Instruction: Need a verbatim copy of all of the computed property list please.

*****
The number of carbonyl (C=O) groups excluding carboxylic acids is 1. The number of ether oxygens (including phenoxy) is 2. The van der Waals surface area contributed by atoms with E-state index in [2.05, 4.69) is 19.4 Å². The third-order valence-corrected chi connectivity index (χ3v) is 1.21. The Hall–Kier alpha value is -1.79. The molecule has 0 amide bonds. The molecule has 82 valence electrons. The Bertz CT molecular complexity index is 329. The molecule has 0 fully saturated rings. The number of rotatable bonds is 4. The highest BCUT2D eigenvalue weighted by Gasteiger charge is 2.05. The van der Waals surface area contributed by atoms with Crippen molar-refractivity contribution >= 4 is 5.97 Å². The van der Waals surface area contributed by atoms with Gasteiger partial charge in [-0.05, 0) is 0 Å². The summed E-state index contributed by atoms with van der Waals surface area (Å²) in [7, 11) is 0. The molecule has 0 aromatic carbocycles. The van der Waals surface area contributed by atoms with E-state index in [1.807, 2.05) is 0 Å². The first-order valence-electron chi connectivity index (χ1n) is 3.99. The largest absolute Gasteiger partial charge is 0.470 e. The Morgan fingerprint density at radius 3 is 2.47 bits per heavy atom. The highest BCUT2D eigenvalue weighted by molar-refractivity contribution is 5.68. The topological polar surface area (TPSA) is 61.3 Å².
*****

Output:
The number of carbonyl (C=O) groups excluding carboxylic acids is 1. The number of ether oxygens (including phenoxy) is 2. The van der Waals surface area contributed by atoms with E-state index in [2.05, 4.69) is 19.4 Å². The third-order valence-corrected chi connectivity index (χ3v) is 1.21. The Hall–Kier alpha value is -1.79. The molecule has 0 amide bonds. The molecule has 82 valence electrons. The Bertz CT molecular complexity index is 329. The molecule has 0 fully saturated rings. The number of rotatable bonds is 4. The highest BCUT2D eigenvalue weighted by Gasteiger charge is 2.05. The van der Waals surface area contributed by atoms with Crippen molar-refractivity contribution >= 4 is 5.97 Å². The van der Waals surface area contributed by atoms with Gasteiger partial charge in [-0.05, 0) is 0 Å². The summed E-state index contributed by atoms with van der Waals surface area (Å²) in [7, 11) is 0. The molecule has 0 aromatic carbocycles. The van der Waals surface area contributed by atoms with E-state index in [1.807, 2.05) is 0 Å². The first-order valence-electron chi connectivity index (χ1n) is 3.99. The largest absolute Gasteiger partial charge is 0.470 e. The Morgan fingerprint density at radius 3 is 2.47 bits per heavy atom. The highest BCUT2D eigenvalue weighted by molar-refractivity contribution is 5.68. The topological polar surface area (TPSA) is 61.3 Å².